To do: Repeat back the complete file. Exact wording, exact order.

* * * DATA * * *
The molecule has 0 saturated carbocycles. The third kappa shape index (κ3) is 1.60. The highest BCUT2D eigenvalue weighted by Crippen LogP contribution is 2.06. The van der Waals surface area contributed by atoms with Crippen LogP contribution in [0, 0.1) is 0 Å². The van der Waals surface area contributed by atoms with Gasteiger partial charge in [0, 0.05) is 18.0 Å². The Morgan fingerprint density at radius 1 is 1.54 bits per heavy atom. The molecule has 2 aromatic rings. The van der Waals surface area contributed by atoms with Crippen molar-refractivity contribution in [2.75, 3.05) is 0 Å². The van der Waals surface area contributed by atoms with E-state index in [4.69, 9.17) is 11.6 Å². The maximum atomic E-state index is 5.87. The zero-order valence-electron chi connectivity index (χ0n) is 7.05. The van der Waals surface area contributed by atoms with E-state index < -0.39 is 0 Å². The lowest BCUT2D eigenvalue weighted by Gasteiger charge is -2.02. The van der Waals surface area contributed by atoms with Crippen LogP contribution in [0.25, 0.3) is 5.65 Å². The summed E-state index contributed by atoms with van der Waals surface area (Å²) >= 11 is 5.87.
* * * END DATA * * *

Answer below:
The molecule has 0 saturated carbocycles. The third kappa shape index (κ3) is 1.60. The highest BCUT2D eigenvalue weighted by Crippen LogP contribution is 2.06. The van der Waals surface area contributed by atoms with Crippen LogP contribution in [0, 0.1) is 0 Å². The van der Waals surface area contributed by atoms with Gasteiger partial charge in [0, 0.05) is 18.0 Å². The Morgan fingerprint density at radius 1 is 1.54 bits per heavy atom. The molecule has 2 aromatic rings. The van der Waals surface area contributed by atoms with Crippen molar-refractivity contribution in [2.75, 3.05) is 0 Å². The van der Waals surface area contributed by atoms with E-state index in [4.69, 9.17) is 11.6 Å². The maximum atomic E-state index is 5.87. The zero-order valence-electron chi connectivity index (χ0n) is 7.05. The van der Waals surface area contributed by atoms with E-state index < -0.39 is 0 Å². The lowest BCUT2D eigenvalue weighted by Gasteiger charge is -2.02. The van der Waals surface area contributed by atoms with Crippen LogP contribution in [0.25, 0.3) is 5.65 Å². The summed E-state index contributed by atoms with van der Waals surface area (Å²) >= 11 is 5.87.